Community Associations Update - March 2016

Date: March 15, 2016

Recent Developments - Amending Virginia HOA Governing Documents
By: Drew Terrell, Esq.

The Supreme Court of Virginia published an opinion relating to the process of amending the Declaration of a Property Owners Association.  The case titled Steven F. Tvardek, Jr., et al. v. Powhattan Village Homeowners Association, Inc., ruled that an Amended Declaration is not effective unless the President’s certificate recorded with the amendment verifies that the required majority of owners signed the amendment or ratification approving the amendment.  In this case, the certificate merely stated the owners approved the amendment.  The Court relied that this was insufficient to comply with the statute regarding amendments, and the amendment was not effective.   

Section 55-515.1(E) of the Virginia Code states there is a one (1) year statute of limitations that bars actions challenging the validity of amendments.  However, that applies if the action is “brought more than one year after the amendment is effective (emphasis supplied).”  Section 55-515.1(F) of the Virginia Code states that an amendment is effective when a copy of the amendment is recorded together with a certification signed by the principal officer of the association that states that the requisite majority of the lot owners signed the amendment or ratifications.   

In the present case, the certification filed with the amendment stated that the amendment was “approved by a vote of two-thirds of the Class A votes…”  The certificate goes on to state that this was “…evidenced by the results of the meeting at which the vote was taken.”  The owners argued that the amendment did not become effective as the certificate did not state that the requisite majority of the owners “signed” the amendment or ratifications.  

The Supreme Court of Virginia agreed with the owners.  The Court stated that restrictive covenants are viewed strictly.  The General Assembly used the word “signed” not approved.  It noted that there is a difference between adopting an amendment and signing it or some written ratification thereof.  

It is important to note, the Court in a footnote states that the Condominium Act starts the statute of limitations when the amendment is recorded. It does not impose the signature requirement.  Thus, this decision does not apply to condominiums.  

The association made a number of other arguments that were rejected by the Court.  While this opinion applies to only Virginia homeowners associations, it does stand for the greater proposition that covenants are strictly construed and focus on the details is extraordinarily important. 

Are District of Columbia Condominium Associations Required to Register with DCRA and/or Obtain Business Licenses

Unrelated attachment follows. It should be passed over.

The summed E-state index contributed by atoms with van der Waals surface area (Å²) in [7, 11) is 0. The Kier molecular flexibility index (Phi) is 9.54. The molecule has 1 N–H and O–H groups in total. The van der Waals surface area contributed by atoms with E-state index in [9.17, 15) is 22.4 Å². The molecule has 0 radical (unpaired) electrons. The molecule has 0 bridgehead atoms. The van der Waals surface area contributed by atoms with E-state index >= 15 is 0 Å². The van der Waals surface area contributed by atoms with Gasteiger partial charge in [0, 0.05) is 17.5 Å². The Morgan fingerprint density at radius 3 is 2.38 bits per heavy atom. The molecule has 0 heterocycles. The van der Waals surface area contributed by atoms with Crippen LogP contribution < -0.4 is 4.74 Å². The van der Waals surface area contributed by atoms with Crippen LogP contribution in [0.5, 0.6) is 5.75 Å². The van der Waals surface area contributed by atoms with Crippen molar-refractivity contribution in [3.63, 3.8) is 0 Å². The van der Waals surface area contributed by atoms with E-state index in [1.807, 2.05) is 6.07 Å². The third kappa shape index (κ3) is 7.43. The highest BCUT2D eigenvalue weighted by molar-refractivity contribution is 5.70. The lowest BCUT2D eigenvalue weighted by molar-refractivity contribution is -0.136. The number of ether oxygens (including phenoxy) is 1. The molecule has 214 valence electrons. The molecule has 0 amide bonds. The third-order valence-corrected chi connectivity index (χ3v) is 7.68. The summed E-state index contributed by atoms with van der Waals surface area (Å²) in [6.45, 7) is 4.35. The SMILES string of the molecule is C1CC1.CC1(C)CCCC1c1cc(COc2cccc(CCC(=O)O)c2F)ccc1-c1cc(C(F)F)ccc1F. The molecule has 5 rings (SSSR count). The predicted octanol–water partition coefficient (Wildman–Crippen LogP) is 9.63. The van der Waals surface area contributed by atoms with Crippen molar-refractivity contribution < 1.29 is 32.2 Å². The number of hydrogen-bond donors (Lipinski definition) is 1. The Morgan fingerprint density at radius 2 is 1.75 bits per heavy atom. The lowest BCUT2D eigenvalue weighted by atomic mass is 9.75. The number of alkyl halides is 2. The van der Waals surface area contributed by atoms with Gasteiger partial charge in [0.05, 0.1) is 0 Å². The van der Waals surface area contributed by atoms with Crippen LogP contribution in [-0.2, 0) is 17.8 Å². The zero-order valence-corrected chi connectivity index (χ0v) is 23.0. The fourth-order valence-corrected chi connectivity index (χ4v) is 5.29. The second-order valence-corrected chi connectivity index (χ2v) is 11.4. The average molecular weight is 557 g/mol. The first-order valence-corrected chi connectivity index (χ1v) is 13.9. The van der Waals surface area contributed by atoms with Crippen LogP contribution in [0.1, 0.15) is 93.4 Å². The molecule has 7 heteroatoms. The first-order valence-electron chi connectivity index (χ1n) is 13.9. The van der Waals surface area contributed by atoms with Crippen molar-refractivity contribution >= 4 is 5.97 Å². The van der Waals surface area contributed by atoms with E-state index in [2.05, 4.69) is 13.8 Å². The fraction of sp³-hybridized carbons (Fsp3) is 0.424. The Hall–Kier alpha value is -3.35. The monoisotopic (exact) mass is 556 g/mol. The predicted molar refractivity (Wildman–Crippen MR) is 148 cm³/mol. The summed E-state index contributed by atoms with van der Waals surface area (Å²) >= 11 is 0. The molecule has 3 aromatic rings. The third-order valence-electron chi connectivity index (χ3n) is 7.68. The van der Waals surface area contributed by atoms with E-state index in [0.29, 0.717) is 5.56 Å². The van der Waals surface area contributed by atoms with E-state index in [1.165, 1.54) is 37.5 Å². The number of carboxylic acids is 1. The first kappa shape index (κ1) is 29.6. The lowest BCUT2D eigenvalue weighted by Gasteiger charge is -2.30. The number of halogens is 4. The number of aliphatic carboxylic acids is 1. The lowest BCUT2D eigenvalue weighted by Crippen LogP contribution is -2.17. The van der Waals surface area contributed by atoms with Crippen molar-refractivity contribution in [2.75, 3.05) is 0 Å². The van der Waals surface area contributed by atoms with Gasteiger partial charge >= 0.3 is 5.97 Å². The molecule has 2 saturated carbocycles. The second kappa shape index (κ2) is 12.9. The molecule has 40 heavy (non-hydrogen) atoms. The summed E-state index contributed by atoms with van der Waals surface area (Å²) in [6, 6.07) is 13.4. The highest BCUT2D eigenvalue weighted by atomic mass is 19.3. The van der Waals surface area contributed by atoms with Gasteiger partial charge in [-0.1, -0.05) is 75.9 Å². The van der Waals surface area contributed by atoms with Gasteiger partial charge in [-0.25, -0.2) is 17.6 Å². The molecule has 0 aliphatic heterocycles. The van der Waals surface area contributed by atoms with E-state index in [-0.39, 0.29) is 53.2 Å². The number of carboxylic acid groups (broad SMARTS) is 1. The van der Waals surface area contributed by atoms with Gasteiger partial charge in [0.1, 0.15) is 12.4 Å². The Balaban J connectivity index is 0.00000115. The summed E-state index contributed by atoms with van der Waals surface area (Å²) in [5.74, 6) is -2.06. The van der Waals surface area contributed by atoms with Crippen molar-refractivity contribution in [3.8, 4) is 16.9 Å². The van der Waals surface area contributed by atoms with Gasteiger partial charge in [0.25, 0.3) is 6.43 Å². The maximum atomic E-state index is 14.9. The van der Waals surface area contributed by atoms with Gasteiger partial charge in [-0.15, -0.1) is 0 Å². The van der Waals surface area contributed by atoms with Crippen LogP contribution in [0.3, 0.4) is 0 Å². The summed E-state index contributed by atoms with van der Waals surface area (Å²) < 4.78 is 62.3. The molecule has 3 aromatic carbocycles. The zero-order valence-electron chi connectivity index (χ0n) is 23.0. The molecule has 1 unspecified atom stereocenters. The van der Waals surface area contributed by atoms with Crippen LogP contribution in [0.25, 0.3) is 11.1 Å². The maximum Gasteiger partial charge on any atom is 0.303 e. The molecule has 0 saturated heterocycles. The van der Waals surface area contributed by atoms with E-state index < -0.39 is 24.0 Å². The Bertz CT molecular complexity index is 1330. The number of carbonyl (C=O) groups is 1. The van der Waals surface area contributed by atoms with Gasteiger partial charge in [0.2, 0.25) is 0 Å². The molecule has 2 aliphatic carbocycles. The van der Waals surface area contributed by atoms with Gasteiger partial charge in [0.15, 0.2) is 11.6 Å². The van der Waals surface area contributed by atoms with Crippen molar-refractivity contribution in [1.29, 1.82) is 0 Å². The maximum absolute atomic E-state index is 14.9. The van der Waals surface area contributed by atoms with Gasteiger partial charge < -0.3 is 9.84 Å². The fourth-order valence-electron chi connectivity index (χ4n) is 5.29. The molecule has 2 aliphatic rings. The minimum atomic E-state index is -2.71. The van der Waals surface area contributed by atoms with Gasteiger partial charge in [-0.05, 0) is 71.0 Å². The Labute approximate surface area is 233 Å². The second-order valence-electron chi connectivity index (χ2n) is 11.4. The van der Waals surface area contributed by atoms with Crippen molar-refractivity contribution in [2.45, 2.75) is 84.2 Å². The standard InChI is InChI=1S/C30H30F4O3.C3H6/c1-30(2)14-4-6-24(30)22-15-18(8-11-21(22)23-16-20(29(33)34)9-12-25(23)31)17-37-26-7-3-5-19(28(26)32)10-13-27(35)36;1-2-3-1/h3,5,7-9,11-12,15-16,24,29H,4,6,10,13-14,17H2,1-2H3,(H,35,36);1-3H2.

By: Michelle La Rue, Esq.

The registration and licensing requirements of condominium associations in the District of Columbia vary depending upon several factors.


The Department of Consumer and Regulatory Affairs (“DCRA”) Corporations Division serves as the Office of Corporate Registrar for the District of Columbia. The Corporations Division registers all entities that conduct business within the District of Columbia.

Registration is the first step in business regulatory compliance. This registration is separate and must be done before an entity applies for a business license, permit, tax registration or any other registration within the District, if required.

Unincorporated entities are not required to be registered with DCRA’s Superintendent of Corporations Office.  Accordingly, unincorporated condominium associations within the District of Columbia are not required to register with DCRA.  

However, incorporated District of Columbia condominium associations are required to register with the DCRA.  To register a nonprofit corporation in the District, the association must deliver its articles of incorporation (form DNP-1) to the Superintendent for filing online through the DCRA website at  The association may also register through mail or walk-in.

Associations must also file status reports every two (2) years in order to maintain good standing in the District.  The reports are due April 1st of each year, beginning with April 1st of the very next year from the year of registration.


There are various types of business licenses issued by the DCRA, all of which fall under the umbrella of a Basic Business License.

A District of Columbia condominium association does not need a general business license when it is only providing or offering services to the unit owners and not to the general public. Therefore, in most instances, an association does not require a general business license.

However, if the condominium association provides or offers to provide any services to the general public, a general business license is required, and may be obtained through the DCRA website at The application may also be made via mail or walk-in.  The general business license is valid for two (2) years.

The association must comply with the following DC Code requirements when making application for a general business license:

  1. The association must be registered with DCRA;
  2. The association must submit the application for a general business license, together with payment and required documentation;
  3. The association must certify that no more than $100 is owed to the District of Columbia Government as a result of fees, penalties, interest, or taxes through completion of a Clean Hands Self-Certification. 
  4. The association must submit its tax identification number; and 
  5. The association must provide a Certificate of Occupancy or Home Occupation.

If a condominium association operates an elevator(s) on its premises, it must obtain a certificate of inspection from DCRA.  This applies regardless of whether or not the association is incorporated.  All applicants for a Certificate of Inspection must comply with the following DC Code requirements: